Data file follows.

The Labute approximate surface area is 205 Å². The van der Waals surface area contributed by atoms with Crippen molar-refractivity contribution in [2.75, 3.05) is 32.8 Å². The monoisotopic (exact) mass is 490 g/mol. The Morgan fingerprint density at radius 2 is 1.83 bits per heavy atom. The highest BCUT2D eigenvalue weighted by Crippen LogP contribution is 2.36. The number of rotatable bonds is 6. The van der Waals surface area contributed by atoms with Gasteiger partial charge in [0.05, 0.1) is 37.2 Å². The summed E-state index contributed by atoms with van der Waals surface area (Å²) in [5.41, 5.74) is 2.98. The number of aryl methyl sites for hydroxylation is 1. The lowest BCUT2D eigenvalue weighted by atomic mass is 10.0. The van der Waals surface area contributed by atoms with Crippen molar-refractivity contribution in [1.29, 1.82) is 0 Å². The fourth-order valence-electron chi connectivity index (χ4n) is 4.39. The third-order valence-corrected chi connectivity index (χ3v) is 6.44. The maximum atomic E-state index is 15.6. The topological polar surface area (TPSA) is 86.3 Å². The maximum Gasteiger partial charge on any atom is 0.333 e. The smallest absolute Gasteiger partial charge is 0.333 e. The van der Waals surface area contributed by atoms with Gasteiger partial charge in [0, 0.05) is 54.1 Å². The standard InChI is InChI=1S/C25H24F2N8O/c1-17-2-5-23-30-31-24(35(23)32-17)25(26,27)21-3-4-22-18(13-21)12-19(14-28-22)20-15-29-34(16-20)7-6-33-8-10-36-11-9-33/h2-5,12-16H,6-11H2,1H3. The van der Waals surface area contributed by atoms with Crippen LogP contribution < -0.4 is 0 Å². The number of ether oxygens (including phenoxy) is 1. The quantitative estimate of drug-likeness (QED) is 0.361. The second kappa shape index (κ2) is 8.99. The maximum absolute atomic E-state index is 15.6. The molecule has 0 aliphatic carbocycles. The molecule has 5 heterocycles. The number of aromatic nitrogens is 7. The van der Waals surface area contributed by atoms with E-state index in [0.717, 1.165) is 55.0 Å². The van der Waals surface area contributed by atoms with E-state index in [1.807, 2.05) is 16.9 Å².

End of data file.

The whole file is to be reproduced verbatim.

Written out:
The Labute approximate surface area is 205 Å². The van der Waals surface area contributed by atoms with Crippen molar-refractivity contribution in [2.75, 3.05) is 32.8 Å². The monoisotopic (exact) mass is 490 g/mol. The Morgan fingerprint density at radius 2 is 1.83 bits per heavy atom. The highest BCUT2D eigenvalue weighted by Crippen LogP contribution is 2.36. The number of rotatable bonds is 6. The van der Waals surface area contributed by atoms with Gasteiger partial charge in [0.05, 0.1) is 37.2 Å². The summed E-state index contributed by atoms with van der Waals surface area (Å²) in [5.41, 5.74) is 2.98. The number of aryl methyl sites for hydroxylation is 1. The lowest BCUT2D eigenvalue weighted by atomic mass is 10.0. The van der Waals surface area contributed by atoms with Crippen molar-refractivity contribution in [1.29, 1.82) is 0 Å². The fourth-order valence-electron chi connectivity index (χ4n) is 4.39. The third-order valence-corrected chi connectivity index (χ3v) is 6.44. The maximum atomic E-state index is 15.6. The topological polar surface area (TPSA) is 86.3 Å². The maximum Gasteiger partial charge on any atom is 0.333 e. The smallest absolute Gasteiger partial charge is 0.333 e. The van der Waals surface area contributed by atoms with Gasteiger partial charge in [0, 0.05) is 54.1 Å². The standard InChI is InChI=1S/C25H24F2N8O/c1-17-2-5-23-30-31-24(35(23)32-17)25(26,27)21-3-4-22-18(13-21)12-19(14-28-22)20-15-29-34(16-20)7-6-33-8-10-36-11-9-33/h2-5,12-16H,6-11H2,1H3. The van der Waals surface area contributed by atoms with Crippen LogP contribution < -0.4 is 0 Å². The number of ether oxygens (including phenoxy) is 1. The quantitative estimate of drug-likeness (QED) is 0.361. The second kappa shape index (κ2) is 8.99. The maximum absolute atomic E-state index is 15.6. The molecule has 0 aliphatic carbocycles. The molecule has 5 heterocycles. The number of aromatic nitrogens is 7. The van der Waals surface area contributed by atoms with E-state index in [0.717, 1.165) is 55.0 Å². The van der Waals surface area contributed by atoms with E-state index in [1.807, 2.05) is 16.9 Å².